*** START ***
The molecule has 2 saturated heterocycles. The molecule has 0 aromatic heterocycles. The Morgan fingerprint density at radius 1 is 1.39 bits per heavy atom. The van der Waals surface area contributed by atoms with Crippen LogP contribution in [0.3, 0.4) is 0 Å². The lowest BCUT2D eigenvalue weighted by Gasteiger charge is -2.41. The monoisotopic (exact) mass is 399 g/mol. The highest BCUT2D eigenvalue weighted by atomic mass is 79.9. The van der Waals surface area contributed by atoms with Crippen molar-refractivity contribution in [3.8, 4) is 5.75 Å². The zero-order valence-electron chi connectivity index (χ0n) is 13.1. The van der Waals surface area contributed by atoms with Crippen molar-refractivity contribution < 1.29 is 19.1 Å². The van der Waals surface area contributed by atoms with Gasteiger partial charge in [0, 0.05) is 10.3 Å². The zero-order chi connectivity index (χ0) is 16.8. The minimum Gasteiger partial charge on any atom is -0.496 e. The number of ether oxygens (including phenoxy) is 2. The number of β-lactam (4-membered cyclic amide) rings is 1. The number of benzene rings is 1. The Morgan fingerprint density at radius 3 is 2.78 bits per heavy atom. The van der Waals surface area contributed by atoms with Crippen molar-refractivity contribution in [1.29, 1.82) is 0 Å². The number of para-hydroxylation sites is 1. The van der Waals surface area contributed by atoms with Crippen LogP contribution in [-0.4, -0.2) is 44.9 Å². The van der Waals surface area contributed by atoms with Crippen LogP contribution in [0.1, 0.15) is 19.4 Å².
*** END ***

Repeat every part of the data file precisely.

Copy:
The molecule has 2 saturated heterocycles. The molecule has 0 aromatic heterocycles. The Morgan fingerprint density at radius 1 is 1.39 bits per heavy atom. The van der Waals surface area contributed by atoms with Crippen LogP contribution in [0.3, 0.4) is 0 Å². The lowest BCUT2D eigenvalue weighted by Gasteiger charge is -2.41. The monoisotopic (exact) mass is 399 g/mol. The highest BCUT2D eigenvalue weighted by atomic mass is 79.9. The van der Waals surface area contributed by atoms with Crippen molar-refractivity contribution in [3.8, 4) is 5.75 Å². The zero-order valence-electron chi connectivity index (χ0n) is 13.1. The van der Waals surface area contributed by atoms with Crippen molar-refractivity contribution < 1.29 is 19.1 Å². The van der Waals surface area contributed by atoms with Gasteiger partial charge in [0, 0.05) is 10.3 Å². The zero-order chi connectivity index (χ0) is 16.8. The minimum Gasteiger partial charge on any atom is -0.496 e. The number of ether oxygens (including phenoxy) is 2. The number of β-lactam (4-membered cyclic amide) rings is 1. The number of benzene rings is 1. The Morgan fingerprint density at radius 3 is 2.78 bits per heavy atom. The van der Waals surface area contributed by atoms with Crippen molar-refractivity contribution in [1.29, 1.82) is 0 Å². The number of para-hydroxylation sites is 1. The van der Waals surface area contributed by atoms with Crippen LogP contribution in [-0.4, -0.2) is 44.9 Å². The van der Waals surface area contributed by atoms with Crippen LogP contribution in [0.1, 0.15) is 19.4 Å².